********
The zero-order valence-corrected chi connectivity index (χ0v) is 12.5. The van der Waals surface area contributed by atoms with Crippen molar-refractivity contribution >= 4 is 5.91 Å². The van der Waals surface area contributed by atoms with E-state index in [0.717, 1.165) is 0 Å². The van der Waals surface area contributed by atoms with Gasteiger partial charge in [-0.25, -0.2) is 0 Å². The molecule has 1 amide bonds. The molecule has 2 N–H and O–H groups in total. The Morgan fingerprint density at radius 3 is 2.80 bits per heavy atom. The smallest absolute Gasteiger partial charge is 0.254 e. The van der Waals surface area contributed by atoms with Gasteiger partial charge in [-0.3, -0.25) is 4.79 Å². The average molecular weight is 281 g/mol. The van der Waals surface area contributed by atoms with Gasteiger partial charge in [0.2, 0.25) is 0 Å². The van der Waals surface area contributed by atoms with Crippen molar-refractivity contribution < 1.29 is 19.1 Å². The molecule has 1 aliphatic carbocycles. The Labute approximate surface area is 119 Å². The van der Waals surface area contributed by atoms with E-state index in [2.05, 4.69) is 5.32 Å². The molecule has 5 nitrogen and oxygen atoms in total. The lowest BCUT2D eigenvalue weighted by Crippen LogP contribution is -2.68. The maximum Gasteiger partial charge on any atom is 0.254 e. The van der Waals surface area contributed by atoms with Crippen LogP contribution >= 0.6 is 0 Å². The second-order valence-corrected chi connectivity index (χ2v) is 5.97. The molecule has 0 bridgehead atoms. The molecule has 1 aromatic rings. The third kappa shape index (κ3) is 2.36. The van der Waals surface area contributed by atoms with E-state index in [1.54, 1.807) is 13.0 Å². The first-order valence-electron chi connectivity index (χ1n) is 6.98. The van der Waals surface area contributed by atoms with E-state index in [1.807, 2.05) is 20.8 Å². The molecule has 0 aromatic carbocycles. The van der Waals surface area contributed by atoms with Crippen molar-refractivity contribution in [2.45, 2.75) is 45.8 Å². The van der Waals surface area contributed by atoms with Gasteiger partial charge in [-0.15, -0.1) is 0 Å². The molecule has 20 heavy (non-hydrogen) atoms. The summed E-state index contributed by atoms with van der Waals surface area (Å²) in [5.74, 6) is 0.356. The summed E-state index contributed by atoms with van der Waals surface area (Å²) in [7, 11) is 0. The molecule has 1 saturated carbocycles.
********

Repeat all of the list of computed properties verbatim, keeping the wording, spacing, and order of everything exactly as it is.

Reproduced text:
The zero-order valence-corrected chi connectivity index (χ0v) is 12.5. The van der Waals surface area contributed by atoms with Crippen molar-refractivity contribution >= 4 is 5.91 Å². The van der Waals surface area contributed by atoms with E-state index in [0.717, 1.165) is 0 Å². The van der Waals surface area contributed by atoms with Gasteiger partial charge in [-0.25, -0.2) is 0 Å². The molecule has 1 amide bonds. The molecule has 2 N–H and O–H groups in total. The Morgan fingerprint density at radius 3 is 2.80 bits per heavy atom. The smallest absolute Gasteiger partial charge is 0.254 e. The van der Waals surface area contributed by atoms with Gasteiger partial charge in [-0.3, -0.25) is 4.79 Å². The average molecular weight is 281 g/mol. The van der Waals surface area contributed by atoms with Gasteiger partial charge in [0.2, 0.25) is 0 Å². The van der Waals surface area contributed by atoms with Crippen molar-refractivity contribution < 1.29 is 19.1 Å². The molecule has 1 aliphatic carbocycles. The Labute approximate surface area is 119 Å². The van der Waals surface area contributed by atoms with E-state index in [2.05, 4.69) is 5.32 Å². The molecule has 5 nitrogen and oxygen atoms in total. The lowest BCUT2D eigenvalue weighted by Crippen LogP contribution is -2.68. The maximum Gasteiger partial charge on any atom is 0.254 e. The van der Waals surface area contributed by atoms with Crippen LogP contribution >= 0.6 is 0 Å². The second-order valence-corrected chi connectivity index (χ2v) is 5.97. The molecule has 0 bridgehead atoms. The molecule has 1 aromatic rings. The third kappa shape index (κ3) is 2.36. The van der Waals surface area contributed by atoms with E-state index in [1.54, 1.807) is 13.0 Å². The first-order valence-electron chi connectivity index (χ1n) is 6.98. The van der Waals surface area contributed by atoms with E-state index in [1.807, 2.05) is 20.8 Å². The molecule has 0 aromatic carbocycles. The van der Waals surface area contributed by atoms with Crippen molar-refractivity contribution in [2.45, 2.75) is 45.8 Å². The van der Waals surface area contributed by atoms with Gasteiger partial charge in [-0.15, -0.1) is 0 Å². The molecule has 20 heavy (non-hydrogen) atoms. The summed E-state index contributed by atoms with van der Waals surface area (Å²) in [5.74, 6) is 0.356. The summed E-state index contributed by atoms with van der Waals surface area (Å²) in [7, 11) is 0. The molecule has 1 saturated carbocycles.